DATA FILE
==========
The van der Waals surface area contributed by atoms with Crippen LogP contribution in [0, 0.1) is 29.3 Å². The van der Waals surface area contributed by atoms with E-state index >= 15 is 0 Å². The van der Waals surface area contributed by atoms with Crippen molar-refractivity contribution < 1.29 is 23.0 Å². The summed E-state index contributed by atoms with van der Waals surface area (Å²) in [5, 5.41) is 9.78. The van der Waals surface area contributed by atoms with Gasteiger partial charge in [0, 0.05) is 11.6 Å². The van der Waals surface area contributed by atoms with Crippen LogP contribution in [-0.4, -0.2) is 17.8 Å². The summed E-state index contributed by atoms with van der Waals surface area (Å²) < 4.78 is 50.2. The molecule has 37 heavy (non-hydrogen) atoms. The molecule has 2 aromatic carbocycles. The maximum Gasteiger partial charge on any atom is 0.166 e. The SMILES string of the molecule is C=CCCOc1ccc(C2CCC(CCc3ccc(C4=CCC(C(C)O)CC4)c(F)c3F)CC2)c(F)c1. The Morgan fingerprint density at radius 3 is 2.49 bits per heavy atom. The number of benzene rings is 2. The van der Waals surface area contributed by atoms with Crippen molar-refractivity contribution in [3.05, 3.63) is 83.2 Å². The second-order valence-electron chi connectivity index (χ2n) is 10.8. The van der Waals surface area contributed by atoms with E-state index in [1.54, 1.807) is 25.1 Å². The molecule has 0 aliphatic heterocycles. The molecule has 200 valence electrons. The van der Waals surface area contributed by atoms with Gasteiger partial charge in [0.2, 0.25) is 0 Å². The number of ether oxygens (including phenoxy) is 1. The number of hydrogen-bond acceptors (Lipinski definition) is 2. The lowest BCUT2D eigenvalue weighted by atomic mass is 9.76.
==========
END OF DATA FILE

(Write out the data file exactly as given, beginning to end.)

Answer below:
The van der Waals surface area contributed by atoms with Crippen LogP contribution in [0, 0.1) is 29.3 Å². The van der Waals surface area contributed by atoms with E-state index >= 15 is 0 Å². The van der Waals surface area contributed by atoms with Crippen molar-refractivity contribution < 1.29 is 23.0 Å². The summed E-state index contributed by atoms with van der Waals surface area (Å²) in [5, 5.41) is 9.78. The van der Waals surface area contributed by atoms with Gasteiger partial charge in [0, 0.05) is 11.6 Å². The van der Waals surface area contributed by atoms with Crippen LogP contribution in [-0.4, -0.2) is 17.8 Å². The summed E-state index contributed by atoms with van der Waals surface area (Å²) < 4.78 is 50.2. The molecule has 37 heavy (non-hydrogen) atoms. The molecule has 2 aromatic carbocycles. The maximum Gasteiger partial charge on any atom is 0.166 e. The SMILES string of the molecule is C=CCCOc1ccc(C2CCC(CCc3ccc(C4=CCC(C(C)O)CC4)c(F)c3F)CC2)c(F)c1. The Morgan fingerprint density at radius 3 is 2.49 bits per heavy atom. The number of benzene rings is 2. The van der Waals surface area contributed by atoms with Crippen molar-refractivity contribution in [3.05, 3.63) is 83.2 Å². The second-order valence-electron chi connectivity index (χ2n) is 10.8. The van der Waals surface area contributed by atoms with E-state index in [1.54, 1.807) is 25.1 Å². The molecule has 0 aliphatic heterocycles. The molecule has 200 valence electrons. The van der Waals surface area contributed by atoms with Gasteiger partial charge in [0.2, 0.25) is 0 Å². The number of ether oxygens (including phenoxy) is 1. The number of hydrogen-bond acceptors (Lipinski definition) is 2. The lowest BCUT2D eigenvalue weighted by atomic mass is 9.76.